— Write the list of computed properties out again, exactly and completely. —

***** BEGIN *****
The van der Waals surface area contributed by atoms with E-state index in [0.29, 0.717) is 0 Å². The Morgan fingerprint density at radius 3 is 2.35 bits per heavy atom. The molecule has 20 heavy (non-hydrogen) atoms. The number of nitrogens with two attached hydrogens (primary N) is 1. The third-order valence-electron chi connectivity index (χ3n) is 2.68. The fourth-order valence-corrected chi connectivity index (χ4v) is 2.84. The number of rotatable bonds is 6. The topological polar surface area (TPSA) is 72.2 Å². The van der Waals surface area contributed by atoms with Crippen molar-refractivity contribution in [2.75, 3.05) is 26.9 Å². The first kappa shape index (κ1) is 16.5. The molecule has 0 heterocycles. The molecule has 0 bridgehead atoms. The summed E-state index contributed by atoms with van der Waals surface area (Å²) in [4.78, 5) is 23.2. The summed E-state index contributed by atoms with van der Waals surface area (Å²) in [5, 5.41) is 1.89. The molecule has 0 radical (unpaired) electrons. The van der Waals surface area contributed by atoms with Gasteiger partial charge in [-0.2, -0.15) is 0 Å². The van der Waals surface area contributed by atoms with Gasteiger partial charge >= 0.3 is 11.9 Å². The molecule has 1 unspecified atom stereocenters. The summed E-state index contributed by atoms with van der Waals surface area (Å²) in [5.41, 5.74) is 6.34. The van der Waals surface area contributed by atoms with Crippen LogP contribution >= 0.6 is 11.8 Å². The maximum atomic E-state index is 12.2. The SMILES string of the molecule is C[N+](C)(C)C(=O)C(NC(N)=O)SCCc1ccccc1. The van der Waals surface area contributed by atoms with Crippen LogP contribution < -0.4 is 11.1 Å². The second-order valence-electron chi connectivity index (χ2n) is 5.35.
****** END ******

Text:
The van der Waals surface area contributed by atoms with E-state index in [0.29, 0.717) is 0 Å². The Morgan fingerprint density at radius 3 is 2.35 bits per heavy atom. The molecule has 20 heavy (non-hydrogen) atoms. The number of nitrogens with two attached hydrogens (primary N) is 1. The third-order valence-electron chi connectivity index (χ3n) is 2.68. The fourth-order valence-corrected chi connectivity index (χ4v) is 2.84. The number of rotatable bonds is 6. The topological polar surface area (TPSA) is 72.2 Å². The van der Waals surface area contributed by atoms with Crippen molar-refractivity contribution in [2.75, 3.05) is 26.9 Å². The first kappa shape index (κ1) is 16.5. The molecule has 0 heterocycles. The molecule has 0 bridgehead atoms. The summed E-state index contributed by atoms with van der Waals surface area (Å²) in [4.78, 5) is 23.2. The summed E-state index contributed by atoms with van der Waals surface area (Å²) in [5, 5.41) is 1.89. The molecule has 0 radical (unpaired) electrons. The van der Waals surface area contributed by atoms with Gasteiger partial charge in [-0.2, -0.15) is 0 Å². The van der Waals surface area contributed by atoms with Gasteiger partial charge >= 0.3 is 11.9 Å². The molecule has 1 unspecified atom stereocenters. The summed E-state index contributed by atoms with van der Waals surface area (Å²) in [5.41, 5.74) is 6.34. The van der Waals surface area contributed by atoms with Crippen LogP contribution >= 0.6 is 11.8 Å². The maximum atomic E-state index is 12.2. The SMILES string of the molecule is C[N+](C)(C)C(=O)C(NC(N)=O)SCCc1ccccc1. The van der Waals surface area contributed by atoms with Crippen LogP contribution < -0.4 is 11.1 Å². The second-order valence-electron chi connectivity index (χ2n) is 5.35.